This is the story of Jojo, a toothless South African street child who found happiness in a, by all means, hopeless situation in life…
I once hibernated in South Africa.
German winters are cold and I like warm weather.
I had a little apartment not far from the beach in a beautiful city called Port Elizabeth. PE, as the locals call it, sits on the Eastern end of the famous Garden Route, South Africa’s stunning coastal line.
Port Elizabeth is known for high-in-demand surf spots, ancient Dutch architecture, and long stretches of sandy beaches.
The city has a skate park, right at the beachfront. There is one huge ramp dropping into the park and grindable walls on all sides. I suck at skating. I can barely drive a straight line. On the weekends, I would go there and baby-roll my rounds.
When the surf is bad, PE locals either longboard the steep back roads or come to the skate park, getting their daily fix of standing on a piece of wood. In humble admiration, I often found myself standing on the sidelines, watching the pros pulling off back-breaking tricks.
One black kid frequently caught my attention… not only for his superb ability to skate, but his upper row of front teeth was missing. He seemed to be wearing the same clothes every day, which is not unusual for poor kids in the city.
One afternoon I went to the park after work and I saw him sleeping behind one of the walls with nothing but a plastic back to support his head. He woke up from the sounds of my axle bearings hitting the asphalt and came to sit on one of the benches.
When I finished rolling around and sipped my water, he smiled. He came over and asked if he could use my board. Sure thing. Within an instant, his eyes lid up and he dropped down the highest ramp, screaming and laughing out in joy.
I later learned from a street worker that his name is JoJo and that he is a homeless kid at age 13.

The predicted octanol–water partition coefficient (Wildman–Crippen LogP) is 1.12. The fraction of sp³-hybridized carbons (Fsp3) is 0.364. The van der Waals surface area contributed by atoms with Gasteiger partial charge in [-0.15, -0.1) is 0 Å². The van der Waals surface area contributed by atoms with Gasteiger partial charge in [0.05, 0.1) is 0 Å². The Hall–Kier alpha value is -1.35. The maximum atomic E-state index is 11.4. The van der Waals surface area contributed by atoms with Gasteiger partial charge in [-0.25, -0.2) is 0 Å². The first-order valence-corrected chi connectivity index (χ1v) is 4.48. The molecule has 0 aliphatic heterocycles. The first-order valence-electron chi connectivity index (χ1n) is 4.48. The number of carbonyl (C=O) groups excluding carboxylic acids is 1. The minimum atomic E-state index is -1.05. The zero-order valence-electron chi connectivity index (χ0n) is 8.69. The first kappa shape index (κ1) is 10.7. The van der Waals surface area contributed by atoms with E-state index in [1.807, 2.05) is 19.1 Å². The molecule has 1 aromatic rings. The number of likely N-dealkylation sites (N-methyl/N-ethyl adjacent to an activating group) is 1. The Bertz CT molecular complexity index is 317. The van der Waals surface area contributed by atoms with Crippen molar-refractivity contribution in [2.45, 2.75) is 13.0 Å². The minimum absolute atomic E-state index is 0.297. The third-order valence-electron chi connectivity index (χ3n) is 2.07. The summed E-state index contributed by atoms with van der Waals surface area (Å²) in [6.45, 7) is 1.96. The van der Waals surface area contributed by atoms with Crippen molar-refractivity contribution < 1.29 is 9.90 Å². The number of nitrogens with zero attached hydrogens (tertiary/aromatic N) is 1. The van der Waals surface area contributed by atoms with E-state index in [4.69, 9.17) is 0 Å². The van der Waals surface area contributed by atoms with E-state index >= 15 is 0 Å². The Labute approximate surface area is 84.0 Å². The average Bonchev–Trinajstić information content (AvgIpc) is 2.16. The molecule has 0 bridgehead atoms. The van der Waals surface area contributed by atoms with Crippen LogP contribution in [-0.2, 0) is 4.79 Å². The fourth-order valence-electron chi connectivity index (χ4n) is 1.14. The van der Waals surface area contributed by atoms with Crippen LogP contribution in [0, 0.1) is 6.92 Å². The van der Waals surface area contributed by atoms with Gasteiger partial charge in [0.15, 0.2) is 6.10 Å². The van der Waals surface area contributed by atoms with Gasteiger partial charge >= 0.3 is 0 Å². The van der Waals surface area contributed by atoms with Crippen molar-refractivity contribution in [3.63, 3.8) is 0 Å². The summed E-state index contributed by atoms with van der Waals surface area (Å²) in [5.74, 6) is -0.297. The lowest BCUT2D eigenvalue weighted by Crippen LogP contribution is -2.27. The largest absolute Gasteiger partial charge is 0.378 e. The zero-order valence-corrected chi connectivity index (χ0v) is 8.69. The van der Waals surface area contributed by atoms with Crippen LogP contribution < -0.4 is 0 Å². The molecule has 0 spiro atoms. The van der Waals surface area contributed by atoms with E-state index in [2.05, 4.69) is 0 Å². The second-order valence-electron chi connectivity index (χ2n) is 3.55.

His teeth broke out skating and he could go nowhere to get them fixed, had to suffer though the pain by himself on the streets.
He begged for food.
He slept on the streets.
He had no skateboard himself and I was advised to not give him one; it would get stolen…
How would you feel in his situation?
I can’t imagine and I think I would not feel to jolly, to say the least.
But here is a kid who was happy.
He smiled all the time.
He joked around.
He asked questions.
He taught me how to skate. Over and over again, he would explain to me the same basic thing and would never grow tired of showing me. He was cocky. Teasing me and making fun of me, always maintaining a heartfelt smile in the background.
Why was he happy?
I have no goddamn idea. He was happy for no reason.
He had every reason known to men to feel sorry for himself.
Let’s summarize the facts again:
He was homeless, without family, without shelter, without food, without teeth. I estimate, though I wish for the better, his life expectancy to be a few more years… and that may be a more optimistic estimation.
Yet, he was smiling.
Being kind. Being helpful. Being compassionate.
There is a lesson to be learned here:
JoJo, I imagine, gave up all expectations.
By surrendering, he came to live for the moment. He had no choice but to.
The above sentence is all you ever need to understand to live a happy and fulfilled life.
Though it may sound absurd, I believe JoJo is lucky.
He, by some very unfortunate circumstances, had to give up expectations. He has no hopes for a better tomorrow. All he has is the present moment. His mind has no choice but to accept that he may not get one more day.
Thus, he became present.
And presence is where happiness resides… or have you ever been happy tomorrow?
P.S. I wrote this piece a few months ago in Florida. These days, though I want to, I am not writing much. I find it hard to make time for writing while traveling, staying in different places every night, and meeting new people.